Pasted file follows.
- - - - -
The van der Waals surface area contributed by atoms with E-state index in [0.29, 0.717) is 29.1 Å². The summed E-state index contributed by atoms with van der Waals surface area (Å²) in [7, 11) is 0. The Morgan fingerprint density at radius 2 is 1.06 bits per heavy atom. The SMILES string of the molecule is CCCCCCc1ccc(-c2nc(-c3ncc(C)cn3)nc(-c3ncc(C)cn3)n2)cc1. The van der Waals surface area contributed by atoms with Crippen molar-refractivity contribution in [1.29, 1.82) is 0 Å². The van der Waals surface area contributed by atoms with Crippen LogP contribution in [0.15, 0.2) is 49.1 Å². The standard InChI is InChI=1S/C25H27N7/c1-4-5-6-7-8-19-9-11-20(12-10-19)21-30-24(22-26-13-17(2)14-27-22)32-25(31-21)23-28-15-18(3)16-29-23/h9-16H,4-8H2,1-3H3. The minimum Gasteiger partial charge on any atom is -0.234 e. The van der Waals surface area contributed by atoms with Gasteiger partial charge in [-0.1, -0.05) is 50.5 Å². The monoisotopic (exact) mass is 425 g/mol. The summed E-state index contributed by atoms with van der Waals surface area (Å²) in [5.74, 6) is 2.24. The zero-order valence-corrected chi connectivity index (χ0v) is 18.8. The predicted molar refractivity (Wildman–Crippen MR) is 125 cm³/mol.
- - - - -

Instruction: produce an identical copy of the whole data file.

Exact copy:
The van der Waals surface area contributed by atoms with E-state index in [0.29, 0.717) is 29.1 Å². The summed E-state index contributed by atoms with van der Waals surface area (Å²) in [7, 11) is 0. The Morgan fingerprint density at radius 2 is 1.06 bits per heavy atom. The SMILES string of the molecule is CCCCCCc1ccc(-c2nc(-c3ncc(C)cn3)nc(-c3ncc(C)cn3)n2)cc1. The van der Waals surface area contributed by atoms with Crippen molar-refractivity contribution in [1.29, 1.82) is 0 Å². The van der Waals surface area contributed by atoms with Crippen LogP contribution in [0.15, 0.2) is 49.1 Å². The standard InChI is InChI=1S/C25H27N7/c1-4-5-6-7-8-19-9-11-20(12-10-19)21-30-24(22-26-13-17(2)14-27-22)32-25(31-21)23-28-15-18(3)16-29-23/h9-16H,4-8H2,1-3H3. The minimum Gasteiger partial charge on any atom is -0.234 e. The van der Waals surface area contributed by atoms with Gasteiger partial charge in [-0.1, -0.05) is 50.5 Å². The monoisotopic (exact) mass is 425 g/mol. The summed E-state index contributed by atoms with van der Waals surface area (Å²) in [5.74, 6) is 2.24. The zero-order valence-corrected chi connectivity index (χ0v) is 18.8. The predicted molar refractivity (Wildman–Crippen MR) is 125 cm³/mol.